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About OCHA South Sudan

Despite a period of relative stability, more than 7 million people still need humanitarian assistance across South Sudan due to the cumulative effects of years of conflict, chronic vulnerabilities and weak essential services. This is two thirds of the population. Women and children continue to be most affected. Out of every 100,000 women who give birth, 800 die during childbirth. One in ten children will not make it to their fifth birthday. About 1.3 million children under five years are expected to suffer from acute malnutrition in 2020.  Hunger threatens over half of the population. Almost 4 million people remain displaced by the crisis, either as refugees or internally displaced persons.

The 2020 Humanitarian Response Plan requests $1.5 billion to reach 5.6 million most vulnerable people. Humanitarian partners’ priorities include reducing food insecurity and malnutrition; providing access to basic services such as health, water and sanitation; protecting women and children; and promoting recovery and resilience.

OCHA South Sudan works with a host of partners, including national and local authorities, non-governmental and international organizations, and UN humanitarian agencies, focal points for thematic areas (clusters) and local communities, to assess who is in need and what they require, and to determine the most appropriate way of meeting those needs. OCHA monitors the response and provides support on issues that hamper relief delivery, such as humanitarian access or funding shortfalls. OCHA supports the Humanitarian Coordinator in South Sudan (HC), Alain Noudéhou, to ensure that he is able to effectively coordinate humanitarian action at the strategic level and engage in high-level advocacy to ensure that relief reaches people in need, on time. OCHA also manages the South Sudan Humanitarian Fund in support of the HC.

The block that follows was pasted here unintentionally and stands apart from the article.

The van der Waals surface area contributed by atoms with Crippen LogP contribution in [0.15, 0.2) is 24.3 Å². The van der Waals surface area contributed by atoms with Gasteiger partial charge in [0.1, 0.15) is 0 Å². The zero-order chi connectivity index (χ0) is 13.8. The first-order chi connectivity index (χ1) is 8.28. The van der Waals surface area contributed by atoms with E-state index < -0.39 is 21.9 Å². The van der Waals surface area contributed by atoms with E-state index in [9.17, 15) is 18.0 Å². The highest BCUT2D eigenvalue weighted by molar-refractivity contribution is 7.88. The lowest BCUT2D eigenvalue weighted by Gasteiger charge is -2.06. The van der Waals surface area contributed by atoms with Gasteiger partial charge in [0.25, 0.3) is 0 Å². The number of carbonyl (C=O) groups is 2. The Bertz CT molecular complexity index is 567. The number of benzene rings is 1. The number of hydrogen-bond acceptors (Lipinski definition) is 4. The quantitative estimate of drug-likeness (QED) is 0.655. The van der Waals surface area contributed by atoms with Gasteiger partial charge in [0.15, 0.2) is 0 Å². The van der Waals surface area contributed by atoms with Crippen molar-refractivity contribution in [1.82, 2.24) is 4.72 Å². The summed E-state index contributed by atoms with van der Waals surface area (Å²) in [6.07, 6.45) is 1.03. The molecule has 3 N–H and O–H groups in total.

OCHA operates through a Country Office in the capital city, Juba, and a network of sub-offices in the Greater Equatoria region, Jonglei, Western Bahr el Ghazal, Unity and Upper Nile. When crises occur in places where OCHA does not have a regular presence, a team is deployed from Juba to support field coordination.